Heinkuhn Oh(1963- )
The Ajumma series, which consists of 20 photographs, sheds light on the position and role of middle-aged women in Korean society in 1999. Although these women have always existed in our daily lives as someone’s wives or mother, they have been absent in the social sphere. The work presents the images of these middle-aged women through two axes: documentary and fiction. Oh’s use of bright strobe light creates a stark contrast between the background and the women, highlighting their heavy makeup, clothing, and jewelry, and revealing the sense of isolation and separation they feel in “the land of middle-aged men.” Some critics have accused Oh’s works of blatant objectification and degeneration of these women. However, paradoxically, they have also provided an opportunity for those middle-aged women who wanted to find their voice to reaffirm the importance of their social identity. The Art Sonje Center’s exhibition Ajumma (March 13-May 2, 1999) provided an opportunity for Heinkuhn Oh to showcase his two-year-long project that aimed to capture the emotional fragility and anxiety experienced by middle-aged women in Korean society. In the Ajumma series, all of the women are highly conscious of the camera, looking straight ahead as if posing for an ordinary snapshot or souvenir photograph. Despite being taken in daylight, Oh’s use of a strong artificial flash isolates the subjects from their surroundings, restricting the viewer’s perspective to a subjective view. Consequently, the Ajumma series can be regarded as a personal documentary that portrays the world from a subjective perspective.
Heinkuhn Oh(1963- )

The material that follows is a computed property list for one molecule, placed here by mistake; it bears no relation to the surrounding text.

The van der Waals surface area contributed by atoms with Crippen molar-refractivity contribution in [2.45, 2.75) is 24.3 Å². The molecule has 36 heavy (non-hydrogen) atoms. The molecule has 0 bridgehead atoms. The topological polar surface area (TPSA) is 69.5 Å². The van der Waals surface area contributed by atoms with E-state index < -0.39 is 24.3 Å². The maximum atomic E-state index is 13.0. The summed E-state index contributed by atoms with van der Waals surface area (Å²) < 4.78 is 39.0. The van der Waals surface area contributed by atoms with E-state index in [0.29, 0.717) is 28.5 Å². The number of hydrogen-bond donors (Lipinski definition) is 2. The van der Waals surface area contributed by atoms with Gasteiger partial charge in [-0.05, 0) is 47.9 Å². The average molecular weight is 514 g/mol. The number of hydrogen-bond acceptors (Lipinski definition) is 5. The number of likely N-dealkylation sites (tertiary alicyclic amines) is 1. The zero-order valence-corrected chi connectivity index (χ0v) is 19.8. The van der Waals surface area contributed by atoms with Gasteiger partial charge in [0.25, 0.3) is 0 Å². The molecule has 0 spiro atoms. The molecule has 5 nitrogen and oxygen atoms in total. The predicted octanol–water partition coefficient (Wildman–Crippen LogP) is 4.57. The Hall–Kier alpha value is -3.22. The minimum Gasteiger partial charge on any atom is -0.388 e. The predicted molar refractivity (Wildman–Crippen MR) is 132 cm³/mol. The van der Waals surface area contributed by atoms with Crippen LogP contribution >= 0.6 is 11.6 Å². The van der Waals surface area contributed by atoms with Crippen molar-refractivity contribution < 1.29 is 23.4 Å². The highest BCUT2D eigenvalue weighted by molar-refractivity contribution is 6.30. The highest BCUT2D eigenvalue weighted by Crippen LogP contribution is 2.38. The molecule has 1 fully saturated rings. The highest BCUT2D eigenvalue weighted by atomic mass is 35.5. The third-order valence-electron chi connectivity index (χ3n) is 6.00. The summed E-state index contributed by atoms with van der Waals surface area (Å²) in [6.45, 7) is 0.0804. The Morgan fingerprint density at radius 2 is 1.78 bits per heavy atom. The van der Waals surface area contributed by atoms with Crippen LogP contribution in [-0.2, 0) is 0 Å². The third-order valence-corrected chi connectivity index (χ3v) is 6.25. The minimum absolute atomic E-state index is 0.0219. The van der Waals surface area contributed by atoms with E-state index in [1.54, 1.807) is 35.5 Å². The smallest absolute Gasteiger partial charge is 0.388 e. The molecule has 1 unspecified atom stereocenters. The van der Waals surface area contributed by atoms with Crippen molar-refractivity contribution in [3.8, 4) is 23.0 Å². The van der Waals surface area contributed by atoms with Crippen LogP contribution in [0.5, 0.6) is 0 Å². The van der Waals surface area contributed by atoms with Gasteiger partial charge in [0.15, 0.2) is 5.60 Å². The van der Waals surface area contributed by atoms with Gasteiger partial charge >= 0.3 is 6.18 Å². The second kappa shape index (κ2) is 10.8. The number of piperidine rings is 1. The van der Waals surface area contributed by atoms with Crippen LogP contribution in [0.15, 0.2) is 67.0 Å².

Heinkuhn Oh began as a documentary photographer, focusing on capturing the social landscapes of the streets. Over time, he developed portrait works that reveal the typical characteristics of specific groups within Korean society. Through exhibitions such as Ajumma (Art Sonje Center, 1999), Girl’s Act (Ilmin Museum of Art, 2004), Cosmetic Girls (2008, Kukje Gallery), and Middlemen (Art Sonje Center, 2012), Oh has established his distinctive oeuvre that captures the struggles of identity faced by members of these specific groups and reveals their inner anxieties in the form collective portraiture. He is currently a professor in the Department of Photographic Art at the Kaywon University of Art and Design, Korea. Art Sonje Center has been following Oh’s anthropological explorations since his Ajumma series and continued through his exploration of different classes in Korean society. Oh’s research series on women includes works such as Girl’s Act and Cosmetic Girls, while his investigation of social discipline and violence led to works such as Gwangju Story and Middlemen. Through these works, Oh portrays the various states of the Korean people as they emerge or are newly formed in the course of Korea’s historical development and transformation. Oh’s practice closely resonates with the issue of modernity and contemporaneity, which Art Sonje Center has also continuously explored.